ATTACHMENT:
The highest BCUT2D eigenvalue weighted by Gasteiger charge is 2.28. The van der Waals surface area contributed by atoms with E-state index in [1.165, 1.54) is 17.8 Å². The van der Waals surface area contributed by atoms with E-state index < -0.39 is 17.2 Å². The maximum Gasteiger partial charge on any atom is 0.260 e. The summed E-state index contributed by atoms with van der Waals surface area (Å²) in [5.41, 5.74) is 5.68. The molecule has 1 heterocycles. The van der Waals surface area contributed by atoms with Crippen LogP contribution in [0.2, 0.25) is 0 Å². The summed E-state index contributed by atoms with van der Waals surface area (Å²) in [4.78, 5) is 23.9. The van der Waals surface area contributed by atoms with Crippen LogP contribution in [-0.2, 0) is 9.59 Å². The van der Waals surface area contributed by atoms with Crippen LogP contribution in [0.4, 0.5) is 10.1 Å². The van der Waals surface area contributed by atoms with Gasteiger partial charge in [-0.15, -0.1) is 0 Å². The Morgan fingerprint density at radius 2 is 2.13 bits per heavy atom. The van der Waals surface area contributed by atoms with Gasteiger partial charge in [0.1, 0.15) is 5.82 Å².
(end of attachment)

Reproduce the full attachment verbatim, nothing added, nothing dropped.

The highest BCUT2D eigenvalue weighted by Gasteiger charge is 2.28. The van der Waals surface area contributed by atoms with E-state index in [1.165, 1.54) is 17.8 Å². The van der Waals surface area contributed by atoms with E-state index < -0.39 is 17.2 Å². The maximum Gasteiger partial charge on any atom is 0.260 e. The summed E-state index contributed by atoms with van der Waals surface area (Å²) in [5.41, 5.74) is 5.68. The molecule has 1 heterocycles. The van der Waals surface area contributed by atoms with Crippen LogP contribution in [0.2, 0.25) is 0 Å². The summed E-state index contributed by atoms with van der Waals surface area (Å²) in [4.78, 5) is 23.9. The van der Waals surface area contributed by atoms with Crippen LogP contribution in [-0.2, 0) is 9.59 Å². The van der Waals surface area contributed by atoms with Crippen LogP contribution in [0.4, 0.5) is 10.1 Å². The van der Waals surface area contributed by atoms with Gasteiger partial charge in [-0.15, -0.1) is 0 Å². The Morgan fingerprint density at radius 2 is 2.13 bits per heavy atom. The van der Waals surface area contributed by atoms with Gasteiger partial charge in [0.1, 0.15) is 5.82 Å².